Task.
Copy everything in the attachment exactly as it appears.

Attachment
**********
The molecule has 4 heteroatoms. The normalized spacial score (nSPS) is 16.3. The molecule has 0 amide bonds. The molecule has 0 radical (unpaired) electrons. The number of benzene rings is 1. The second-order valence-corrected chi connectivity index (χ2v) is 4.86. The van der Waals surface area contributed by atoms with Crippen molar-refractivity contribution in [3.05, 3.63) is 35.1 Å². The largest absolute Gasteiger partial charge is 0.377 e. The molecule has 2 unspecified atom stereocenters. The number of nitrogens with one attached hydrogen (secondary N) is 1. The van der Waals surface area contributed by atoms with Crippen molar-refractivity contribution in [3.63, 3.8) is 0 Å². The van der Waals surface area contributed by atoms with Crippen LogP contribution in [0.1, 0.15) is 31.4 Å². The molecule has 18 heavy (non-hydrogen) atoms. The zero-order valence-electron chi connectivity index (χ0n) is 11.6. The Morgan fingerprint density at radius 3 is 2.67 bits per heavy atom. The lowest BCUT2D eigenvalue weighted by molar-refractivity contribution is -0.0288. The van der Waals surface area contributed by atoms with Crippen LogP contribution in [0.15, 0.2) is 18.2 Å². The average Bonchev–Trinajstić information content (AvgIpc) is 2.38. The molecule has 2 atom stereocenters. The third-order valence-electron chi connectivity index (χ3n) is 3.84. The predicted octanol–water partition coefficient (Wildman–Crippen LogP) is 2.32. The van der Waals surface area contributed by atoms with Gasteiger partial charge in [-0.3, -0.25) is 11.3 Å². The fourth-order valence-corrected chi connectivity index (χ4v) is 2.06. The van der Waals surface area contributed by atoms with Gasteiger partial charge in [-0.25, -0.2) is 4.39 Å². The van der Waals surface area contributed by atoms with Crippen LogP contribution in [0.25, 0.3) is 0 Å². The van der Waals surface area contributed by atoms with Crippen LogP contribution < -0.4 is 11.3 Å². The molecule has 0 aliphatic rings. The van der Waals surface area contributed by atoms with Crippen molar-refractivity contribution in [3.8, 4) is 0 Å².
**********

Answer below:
The molecule has 4 heteroatoms. The normalized spacial score (nSPS) is 16.3. The molecule has 0 amide bonds. The molecule has 0 radical (unpaired) electrons. The number of benzene rings is 1. The second-order valence-corrected chi connectivity index (χ2v) is 4.86. The van der Waals surface area contributed by atoms with Crippen molar-refractivity contribution in [3.05, 3.63) is 35.1 Å². The largest absolute Gasteiger partial charge is 0.377 e. The molecule has 2 unspecified atom stereocenters. The number of nitrogens with one attached hydrogen (secondary N) is 1. The van der Waals surface area contributed by atoms with Crippen molar-refractivity contribution in [3.63, 3.8) is 0 Å². The van der Waals surface area contributed by atoms with Crippen LogP contribution in [0.1, 0.15) is 31.4 Å². The molecule has 18 heavy (non-hydrogen) atoms. The zero-order valence-electron chi connectivity index (χ0n) is 11.6. The Morgan fingerprint density at radius 3 is 2.67 bits per heavy atom. The lowest BCUT2D eigenvalue weighted by molar-refractivity contribution is -0.0288. The van der Waals surface area contributed by atoms with Crippen LogP contribution in [0.15, 0.2) is 18.2 Å². The average Bonchev–Trinajstić information content (AvgIpc) is 2.38. The molecule has 2 atom stereocenters. The third-order valence-electron chi connectivity index (χ3n) is 3.84. The predicted octanol–water partition coefficient (Wildman–Crippen LogP) is 2.32. The van der Waals surface area contributed by atoms with Gasteiger partial charge in [-0.3, -0.25) is 11.3 Å². The fourth-order valence-corrected chi connectivity index (χ4v) is 2.06. The van der Waals surface area contributed by atoms with Gasteiger partial charge in [-0.25, -0.2) is 4.39 Å². The van der Waals surface area contributed by atoms with Crippen LogP contribution in [0.25, 0.3) is 0 Å². The van der Waals surface area contributed by atoms with Crippen LogP contribution < -0.4 is 11.3 Å². The molecule has 0 aliphatic rings. The van der Waals surface area contributed by atoms with Crippen molar-refractivity contribution in [3.8, 4) is 0 Å².